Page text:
In a time of crisis, as is currently the case with COVID-19, keeping staff mobilized can be a challenge. This is especially true if your team members are working remotely, far away from each other.
It is necessary, however, for the employees’ well-being and to ensure smooth operations that everyone’s motivation remains undiminished.
Here are a few recommendations for maintaining a good state of mind at work, even in such a context. Don’t lose sight of the fact that the organization’s main strength is undoubtedly its human capital, its employees.
Adapt to change
Organizations need to react quickly in a time of crisis. They must constantly adjust their strategy as events unfold. Depending on their needs, they have various options, such as teleworking, using technology, optimizing processes, reducing the payroll (temporary layoffs) or hiring temporary employees to compensate for the many absences due to the epidemic.
Of course, all these organizational changes, combined with the disruption of family and social life and the psychological impact of a major crisis, can affect the motivation of your most valuable asset: your employees. It is in these difficult times that the manager’s role takes on its full meaning.
This is when managers must learn how to navigate by sight, gauging the direction of the wind. Depending on the project and circumstances, each worker will need a different approach, requiring the manager to be considerably flexible and use what is known as “situational leadership”.
Some employees will need clear guidelines, specific boundaries and a well-defined framework to compensate for the distance and possible transformation of roles. Others will need to have a sense of their manager’s trust and interest, but will be comfortable with more autonomy.
The context requires a great deal of attentiveness and listening to gauge the staff’s mood and recognize their needs from day to day. Maintaining the team’s morale is paramount, and it becomes even more difficult when all or many of them are at a distance.
Communicate, communicate, communicate
In any event, the worst thing you can do is to stop communicating while waiting for the bad times to pass, keeping employees “out of the loop” and hoping that they’ll be able to weather this storm on their own. Right now, more than ever, your employees need to stay in touch and be kept informed of developments.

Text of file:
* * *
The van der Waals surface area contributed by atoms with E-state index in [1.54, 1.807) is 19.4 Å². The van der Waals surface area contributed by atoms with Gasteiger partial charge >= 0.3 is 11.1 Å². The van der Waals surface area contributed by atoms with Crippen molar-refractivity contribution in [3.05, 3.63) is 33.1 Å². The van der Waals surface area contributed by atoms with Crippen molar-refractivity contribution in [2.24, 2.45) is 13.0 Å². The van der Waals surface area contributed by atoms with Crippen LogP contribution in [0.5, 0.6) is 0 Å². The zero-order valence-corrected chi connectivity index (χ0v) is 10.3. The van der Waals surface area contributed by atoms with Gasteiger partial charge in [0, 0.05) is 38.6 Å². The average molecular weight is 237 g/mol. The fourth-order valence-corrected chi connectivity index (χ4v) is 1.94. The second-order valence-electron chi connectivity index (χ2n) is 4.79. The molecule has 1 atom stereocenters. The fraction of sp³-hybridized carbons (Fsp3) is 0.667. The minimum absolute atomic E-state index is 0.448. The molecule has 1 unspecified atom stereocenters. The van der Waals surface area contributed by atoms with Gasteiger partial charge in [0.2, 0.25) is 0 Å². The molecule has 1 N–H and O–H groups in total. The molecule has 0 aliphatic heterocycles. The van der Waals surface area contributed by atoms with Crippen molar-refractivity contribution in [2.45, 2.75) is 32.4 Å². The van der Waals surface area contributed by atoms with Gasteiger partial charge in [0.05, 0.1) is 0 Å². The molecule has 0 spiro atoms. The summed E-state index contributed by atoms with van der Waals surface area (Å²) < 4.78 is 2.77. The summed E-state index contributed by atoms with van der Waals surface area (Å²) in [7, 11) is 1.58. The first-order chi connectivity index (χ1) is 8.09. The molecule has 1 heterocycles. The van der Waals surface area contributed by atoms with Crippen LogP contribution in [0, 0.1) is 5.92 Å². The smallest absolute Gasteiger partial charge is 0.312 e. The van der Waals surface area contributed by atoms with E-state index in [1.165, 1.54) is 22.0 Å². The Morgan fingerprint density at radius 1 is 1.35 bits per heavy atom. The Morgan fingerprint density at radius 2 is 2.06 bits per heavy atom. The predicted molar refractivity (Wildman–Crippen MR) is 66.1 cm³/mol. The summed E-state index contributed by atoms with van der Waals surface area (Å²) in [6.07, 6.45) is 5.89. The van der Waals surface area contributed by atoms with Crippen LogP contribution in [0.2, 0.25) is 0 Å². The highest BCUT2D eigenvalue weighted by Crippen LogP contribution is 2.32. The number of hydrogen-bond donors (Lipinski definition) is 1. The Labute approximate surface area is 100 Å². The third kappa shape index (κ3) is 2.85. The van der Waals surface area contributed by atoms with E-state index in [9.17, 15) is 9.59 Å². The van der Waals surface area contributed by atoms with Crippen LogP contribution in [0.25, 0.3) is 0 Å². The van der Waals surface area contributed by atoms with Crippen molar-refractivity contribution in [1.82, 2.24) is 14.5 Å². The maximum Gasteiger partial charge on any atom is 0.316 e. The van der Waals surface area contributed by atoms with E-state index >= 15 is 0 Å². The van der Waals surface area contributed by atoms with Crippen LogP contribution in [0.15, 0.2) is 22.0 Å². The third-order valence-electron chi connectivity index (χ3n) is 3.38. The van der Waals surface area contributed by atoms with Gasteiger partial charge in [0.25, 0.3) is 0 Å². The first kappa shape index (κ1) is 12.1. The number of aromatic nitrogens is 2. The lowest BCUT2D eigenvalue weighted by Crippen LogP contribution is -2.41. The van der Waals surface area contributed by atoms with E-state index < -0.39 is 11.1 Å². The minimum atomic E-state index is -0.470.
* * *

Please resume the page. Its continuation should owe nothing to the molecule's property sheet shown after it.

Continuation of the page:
Continue to share important information with them on a daily basis through virtual team meetings, summaries, telephone exchanges. Talk to them about goals, issues and current or upcoming changes.
It is essential to adequately inform and reassure employees, to clearly explain the measures that will be taken, the changes that will be made, as well as the consequences and expected results, so that everyone has a clear understanding of their role and what’s expected of them.
Take the time to recognize their efforts and go over the results with them, congratulate them on accomplishments and work together to fine-tune the process, if necessary.
Allow employees to express themselves and find out about everyone’s well-being. Despite the crisis, maintain not only a functional but also a relational connection with your employees.
Maintain harmony and guide the group
Let’s start from the principle that the leader is, in a way, a conductor directing and setting the musicians’ pace. Now think of an orchestra without a conductor (yes, we know that robots can do that now… but can they really bring out the emotion of the symphony?) You can easily imagine how the symphony deteriorates into a cacophony of false notes and lack of rhythm.
Now, transpose the image to an organization, where managers must mobilize their team towards a common goal to ensure harmony. When the situation and economic context are favourable, orchestrating employees is rather easy, everyone knows their role and how they fit into the whole in a fairly predictable environment.
But what happens in times of crisis or a sudden downturn, when, in a very short timeframe, everyone’s expectations and roles have been changed for the sake of profitability, with little time to adjust? Managers must evolve towards a more active role, requiring them to be more involved in operational activities and apply proximity management.
Involve employees in the decision-making process
Lastly, a strategy that ensures greater employee involvement in the search for solutions is particularly important. Employees who are consulted and engaged are employees who feel useful, who have a sense of belonging to a team, a mission, of contributing to something greater than themselves. The end result is the strengthening of employees’ bond with the organization. They will feel involved and motivated to do their utmost to achieve the goal.
The leadership role must evolve towards teamwork that involves employees in order to maintain their motivation and attachment to both their work and the organization. In a context of workforce shortages, our employees’ experience is also critical to their loyalty. No one wants to experience a situation like the coronavirus crisis, but let’s use it to bring the human dimension back into the heart of our businesses.
Do you feel prepared to manage your business in a crisis? Will you be able to adapt your leadership to deal with the fast-paced changes tomorrow will bring? Do you have all the tools and skills you need to exercise effective leadership in this unexpected environment?